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Panel Asks AG Healey To Ensure Beth Israel-Lahey Merger Doesn't Hike Prices Or Hurt Care

The entrance to Beth Israel Deaconess Medical Center in Boston is seen in 2014. (Steven Senne/AP)MoreCloseclosemore
The entrance to Beth Israel Deaconess Medical Center in Boston is seen in 2014. (Steven Senne/AP)

It's now up to Attorney General Maura Healey to decide whether she'll challenge a proposed hospital merger that the Massachusetts Health Policy Commission estimates could increase state health care spending by tens of millions of dollars a year.

The commission on Thursday approved a final assessment of the plan to combine Beth Israel Deaconess Medical Center and Lahey Health. The new entity, Beth Israel Lahey Health or BILH, would include 13 hospitals and serve nearly as many patients as the state's dominant hospital network, Partners HealthCare.

The panel voted unanimously to refer the merger to the attorney general. It asked her "to assess whether there are enforceable steps that the parties may take to mitigate concerns about potential or significant price increases, and maximize the likelihood that BILH will enhance access to high-quality care, particularly for under-served populations."

In a statement, Healey expressed appreciation for the commission's work and added: "We share their concerns and are currently engaged in ongoing discussions with BI-Lahey representatives on enforceable conditions to address cost and access concerns, particularly for low-income communities and communities of color."

The final report confirms a preliminary assessment of the deal that the HPC released in July. It found that BILH would likely demand higher prices and insurers would not be able to say no.

BILH leaders filed a formal response in August, saying the merger would save up to $270 million a year by drawing patients from the state's most expensive hospitals.

Commission members said Thursday it was hard to know exactly how a merger would play out.

"This is the most difficult case we have ever had," because it has such a broad range of possible outcomes, Harvard economics professor David Cutler said.

"It could be a transaction that's absolutely wonderful for the commonwealth, by stirring competition and lowering costs and bringing fresh energy into health care," he said. "And it could be a transaction that's terrible for the commonwealth, by resulting in not one system with high prices — and then a number of other systems struggling — but in two systems with high prices — and then everyone else struggling even more, going out of business more."

Chairman Stuart Altman said the commission — which has the authority to assess the merger's effects but not to approve or deny it — "laid it out pretty clear: We do not want to see the kinds of [cost] increases that this could potentially generate."

So "on prices," he said, "we're hopeful that there would be some really serious constraints." The commission did not discuss specifics on how to contain prices.

Healey has already expressed concerns about the merger. In a July letter to the HPC, she mentioned costs as well as access to care.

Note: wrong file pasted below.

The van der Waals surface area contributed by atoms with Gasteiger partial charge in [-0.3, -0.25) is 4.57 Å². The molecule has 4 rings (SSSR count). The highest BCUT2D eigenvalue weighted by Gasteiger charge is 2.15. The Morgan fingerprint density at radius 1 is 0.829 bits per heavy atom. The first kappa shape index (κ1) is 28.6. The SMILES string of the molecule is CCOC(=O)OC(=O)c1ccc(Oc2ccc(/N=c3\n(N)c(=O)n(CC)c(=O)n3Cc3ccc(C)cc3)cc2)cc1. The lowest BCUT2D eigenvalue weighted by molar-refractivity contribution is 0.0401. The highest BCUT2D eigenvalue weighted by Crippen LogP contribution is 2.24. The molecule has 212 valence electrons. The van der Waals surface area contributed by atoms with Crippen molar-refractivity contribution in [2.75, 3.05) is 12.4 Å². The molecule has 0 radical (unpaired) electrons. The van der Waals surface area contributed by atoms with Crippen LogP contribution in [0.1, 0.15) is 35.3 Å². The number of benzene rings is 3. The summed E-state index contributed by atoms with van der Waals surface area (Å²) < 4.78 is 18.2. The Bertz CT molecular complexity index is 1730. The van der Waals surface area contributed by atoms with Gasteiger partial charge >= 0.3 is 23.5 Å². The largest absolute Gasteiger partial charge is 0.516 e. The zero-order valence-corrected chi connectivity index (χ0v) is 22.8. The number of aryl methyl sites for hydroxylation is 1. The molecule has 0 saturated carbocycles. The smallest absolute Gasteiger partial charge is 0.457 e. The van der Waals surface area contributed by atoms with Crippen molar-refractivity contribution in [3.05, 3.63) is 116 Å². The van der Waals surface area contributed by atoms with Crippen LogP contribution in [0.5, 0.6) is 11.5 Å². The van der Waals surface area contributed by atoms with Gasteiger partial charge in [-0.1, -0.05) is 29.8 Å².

Some community hospitals, especially those in low-income areas, argue that BILH would lure privately insured patients away from community facilities, leaving them with a larger share of Medicaid patients. Medicaid reimbursement rates are lower than those of most private plans.

The Health Policy Commission, said member Donald Berwick, "is urging the attorney general to put as much conditionality as she can on this merger, such that it would not go ahead without guarantees that these unwanted effects are mitigated or hopefully stopped."

Four years ago, former Attorney General Martha Coakley sued to block another merger, between South Shore Hospital and Partners. The Health Policy Commission's projected health spending increase there was $23 to $26 million a year — much less than the BILH deal.

The state Department of Public Health has already approved the merger of BIDMC and Lahey, but it may alter that decision. The HPC on Thursday recommended that public health authorities reconsider that approval and consider additional conditions for it.

Michael Rubenstein, chair of the health care team of the Greater Boston Interfaith Organization, which opposes the merger, questioned whether the sort of monitoring and enforcement the commission asked for could work.

"We would love to believe that conditions are possible," he said, but over the years, it has turned out that "conditions are a really hard thing to enforce over time."

Asked about the commission's call for conditions and enforcement, Dr. Howard Grant, who is about to retire as Lahey Health CEO, said that if the requirements were reasonable, "then I think everybody will be able to find a common ground that will provide the appropriate assurances for everybody.

"But it's got to be so that the organization has an opportunity to thrive," he said, "and not unreasonable limitations. And I'm confident that people will get together to make that a reality."

The state Public Health Council is expected to consider the merger on Oct. 10.

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